Georgia State Parks and Historic Sites
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Hike all four parks and earn a Canyon Climbers Club t-shirt!

The 729-foot Amicalola Falls is the tallest cascade east of the Mississippi River. A paved, one-mile Base of Falls Trail begins at the bottom and climbs up the mountain while following the water’s edge. Overlooks and staircases with a total of 604 steps provide excellent views, and thankfully a few benches offer places to rest. Club members must hike this red-blazed trail to get their card punched. Amicalola Falls State Park is near Dawsonville in the middle of north Georgia. Overnight accommodations include a mountain-top lodge, rental cottages and campground.

Park volunteer Jack Fussell is proof that hiking waterfall trails can be good for both your heart and happiness. In 2002, he weighed 272 pounds and suffered from a bleeding ulcer. After hiking the Base of Falls trail several times a week, he had lost 86 pounds in nine months. Today he weighs a healthy 172.
 


On the edge of Lookout Mountain in northwest Georgia sits Cloudland Canyon State Park. The rugged gorge has more than six miles of hiking trails, including the one-mile Waterfalls Trail with a 600-step staircase. During very dry summers, the park’s two waterfalls can shrink to a trickle, yet the rugged scenery of this park remains some of the best in the state. Club members must hike down the Waterfalls Trail, and back up of course, to get their card punched.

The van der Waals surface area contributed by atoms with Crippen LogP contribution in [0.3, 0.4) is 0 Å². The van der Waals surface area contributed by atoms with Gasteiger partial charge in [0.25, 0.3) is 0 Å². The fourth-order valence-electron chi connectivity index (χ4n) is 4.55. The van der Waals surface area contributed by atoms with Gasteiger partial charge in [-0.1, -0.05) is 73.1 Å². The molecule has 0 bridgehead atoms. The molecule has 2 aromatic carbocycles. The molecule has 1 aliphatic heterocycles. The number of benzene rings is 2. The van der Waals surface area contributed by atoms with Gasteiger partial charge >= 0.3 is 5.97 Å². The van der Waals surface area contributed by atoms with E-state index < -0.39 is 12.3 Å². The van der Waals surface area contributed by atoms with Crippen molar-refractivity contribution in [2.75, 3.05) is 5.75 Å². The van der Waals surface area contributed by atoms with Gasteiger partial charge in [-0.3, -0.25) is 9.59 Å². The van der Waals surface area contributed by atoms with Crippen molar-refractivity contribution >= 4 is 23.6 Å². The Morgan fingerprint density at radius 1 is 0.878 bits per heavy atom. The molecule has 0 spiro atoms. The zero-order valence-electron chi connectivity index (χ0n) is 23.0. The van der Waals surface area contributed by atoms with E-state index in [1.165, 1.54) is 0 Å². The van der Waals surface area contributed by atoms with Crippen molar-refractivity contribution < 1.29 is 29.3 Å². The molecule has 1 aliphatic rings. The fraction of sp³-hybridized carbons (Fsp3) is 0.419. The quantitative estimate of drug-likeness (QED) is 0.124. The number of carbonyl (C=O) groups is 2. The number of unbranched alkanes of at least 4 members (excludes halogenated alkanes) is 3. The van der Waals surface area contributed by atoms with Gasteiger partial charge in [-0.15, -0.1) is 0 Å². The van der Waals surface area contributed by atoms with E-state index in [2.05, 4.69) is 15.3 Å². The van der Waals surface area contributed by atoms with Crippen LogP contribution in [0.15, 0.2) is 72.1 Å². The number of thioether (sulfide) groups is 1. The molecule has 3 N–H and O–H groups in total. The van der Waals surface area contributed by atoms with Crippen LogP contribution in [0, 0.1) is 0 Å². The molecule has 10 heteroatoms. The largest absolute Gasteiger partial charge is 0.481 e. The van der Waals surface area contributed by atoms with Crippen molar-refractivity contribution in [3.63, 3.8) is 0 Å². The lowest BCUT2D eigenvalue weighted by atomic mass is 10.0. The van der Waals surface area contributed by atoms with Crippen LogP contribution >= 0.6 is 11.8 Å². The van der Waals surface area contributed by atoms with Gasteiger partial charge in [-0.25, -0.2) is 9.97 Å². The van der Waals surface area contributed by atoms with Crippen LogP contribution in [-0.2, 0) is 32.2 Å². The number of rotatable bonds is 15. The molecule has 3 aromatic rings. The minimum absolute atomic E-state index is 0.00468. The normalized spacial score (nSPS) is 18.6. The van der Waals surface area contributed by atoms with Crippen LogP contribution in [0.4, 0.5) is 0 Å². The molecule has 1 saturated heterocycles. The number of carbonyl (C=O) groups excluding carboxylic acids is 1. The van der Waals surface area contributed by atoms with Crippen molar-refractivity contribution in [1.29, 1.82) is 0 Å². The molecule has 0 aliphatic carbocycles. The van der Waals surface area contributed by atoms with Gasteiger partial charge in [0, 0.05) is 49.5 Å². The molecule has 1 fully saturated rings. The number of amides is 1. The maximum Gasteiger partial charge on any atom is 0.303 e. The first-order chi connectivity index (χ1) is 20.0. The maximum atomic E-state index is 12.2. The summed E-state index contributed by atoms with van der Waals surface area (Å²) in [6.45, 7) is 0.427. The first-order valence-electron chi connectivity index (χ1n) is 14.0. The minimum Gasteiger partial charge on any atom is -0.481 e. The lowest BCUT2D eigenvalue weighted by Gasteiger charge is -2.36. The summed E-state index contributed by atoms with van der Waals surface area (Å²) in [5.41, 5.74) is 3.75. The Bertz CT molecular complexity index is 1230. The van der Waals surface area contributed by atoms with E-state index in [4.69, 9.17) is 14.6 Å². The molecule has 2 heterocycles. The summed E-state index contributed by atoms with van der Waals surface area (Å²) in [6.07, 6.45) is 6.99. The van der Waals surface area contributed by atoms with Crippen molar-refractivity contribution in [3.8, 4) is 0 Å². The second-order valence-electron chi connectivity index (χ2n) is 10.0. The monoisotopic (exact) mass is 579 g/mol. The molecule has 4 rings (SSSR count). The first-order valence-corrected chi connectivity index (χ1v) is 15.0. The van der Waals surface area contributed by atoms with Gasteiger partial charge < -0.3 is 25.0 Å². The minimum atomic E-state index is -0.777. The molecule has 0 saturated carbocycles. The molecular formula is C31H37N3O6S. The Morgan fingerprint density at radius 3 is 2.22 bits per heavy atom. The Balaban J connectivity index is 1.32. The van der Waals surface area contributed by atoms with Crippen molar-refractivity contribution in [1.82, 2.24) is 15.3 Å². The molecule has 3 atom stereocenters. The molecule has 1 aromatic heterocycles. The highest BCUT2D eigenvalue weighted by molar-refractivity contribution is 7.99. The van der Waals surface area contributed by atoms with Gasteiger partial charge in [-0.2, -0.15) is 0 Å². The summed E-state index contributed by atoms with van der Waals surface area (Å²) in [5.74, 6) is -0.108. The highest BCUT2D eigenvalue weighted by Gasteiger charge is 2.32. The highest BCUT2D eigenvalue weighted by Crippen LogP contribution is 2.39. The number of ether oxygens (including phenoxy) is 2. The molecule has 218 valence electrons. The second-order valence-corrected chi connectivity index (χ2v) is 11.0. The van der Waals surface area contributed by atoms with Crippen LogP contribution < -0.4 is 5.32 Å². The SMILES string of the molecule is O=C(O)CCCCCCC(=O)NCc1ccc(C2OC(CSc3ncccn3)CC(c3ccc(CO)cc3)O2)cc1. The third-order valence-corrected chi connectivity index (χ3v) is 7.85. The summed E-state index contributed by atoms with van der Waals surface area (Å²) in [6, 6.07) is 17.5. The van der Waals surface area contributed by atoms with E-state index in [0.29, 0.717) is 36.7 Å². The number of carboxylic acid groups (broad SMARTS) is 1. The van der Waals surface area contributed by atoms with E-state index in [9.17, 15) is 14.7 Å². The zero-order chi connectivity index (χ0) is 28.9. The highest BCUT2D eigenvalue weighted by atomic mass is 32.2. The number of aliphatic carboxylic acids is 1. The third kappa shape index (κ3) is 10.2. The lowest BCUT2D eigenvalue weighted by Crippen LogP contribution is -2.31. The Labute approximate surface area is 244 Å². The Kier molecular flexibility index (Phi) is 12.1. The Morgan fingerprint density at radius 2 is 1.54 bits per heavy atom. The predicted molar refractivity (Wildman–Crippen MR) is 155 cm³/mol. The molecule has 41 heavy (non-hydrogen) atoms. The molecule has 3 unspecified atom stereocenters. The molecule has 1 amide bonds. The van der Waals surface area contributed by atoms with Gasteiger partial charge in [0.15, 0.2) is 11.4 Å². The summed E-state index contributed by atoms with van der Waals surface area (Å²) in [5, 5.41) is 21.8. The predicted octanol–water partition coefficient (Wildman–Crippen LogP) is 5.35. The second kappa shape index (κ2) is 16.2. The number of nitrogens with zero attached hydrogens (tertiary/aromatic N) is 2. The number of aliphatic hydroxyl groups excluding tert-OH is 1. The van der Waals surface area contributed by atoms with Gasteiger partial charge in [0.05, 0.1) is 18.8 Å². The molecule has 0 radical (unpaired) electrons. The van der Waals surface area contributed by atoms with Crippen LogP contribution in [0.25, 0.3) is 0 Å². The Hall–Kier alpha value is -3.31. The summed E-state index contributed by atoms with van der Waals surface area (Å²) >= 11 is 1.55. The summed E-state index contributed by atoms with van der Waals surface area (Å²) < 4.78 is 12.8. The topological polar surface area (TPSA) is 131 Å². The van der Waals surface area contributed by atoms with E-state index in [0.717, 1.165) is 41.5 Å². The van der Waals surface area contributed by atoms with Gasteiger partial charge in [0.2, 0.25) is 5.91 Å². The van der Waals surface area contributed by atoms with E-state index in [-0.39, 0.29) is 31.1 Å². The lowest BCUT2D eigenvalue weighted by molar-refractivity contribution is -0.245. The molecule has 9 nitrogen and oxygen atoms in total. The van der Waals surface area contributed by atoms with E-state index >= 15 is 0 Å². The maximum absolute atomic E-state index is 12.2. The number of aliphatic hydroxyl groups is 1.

Tallulah Gorge State Park in northeast Georgia is one of the most spectacular canyons in the South. The 1,000-foot-deep gorge was crossed twice by high wire acrobats – Professor Leon in 1886 and Karl Wallenda in 1970. Today, visitors can hike from one side to the other via a suspension bridge swaying 80 feet from the bottom. The staircases leading to the bridge include 310 steps from the north rim and 340 from the south rim – quite a workout for visitors who complete the whole journey. However, Canyon Climbers Club members need walk only up and down from the north rim’s overlook 2.
 

One of Georgia’s most photographed landscapes is Providence Canyon State Park in the southwest. The beautiful multi-hued soil of these canyons was originally exposed after farmers used poor erosion control during the 1800s. Today, the area is a protected state park with 10 miles of trails and backpacking sites. A surprising feature of the park is the perpetually wet canyon floor. The exposed water table creates a pretty pattern in the sand, called a “braided stream.” Club members need to hike the loop trail, with a side trip into scenic canyon 5, to complete their 1.5-mile quest.  Because the park's visitor center is now closed, membership cards are punched at Florence Marina State Park, a short drive away.


For overnight reservations, call the Georgia State Park Reservation Center at 1-800-864-7275.


 

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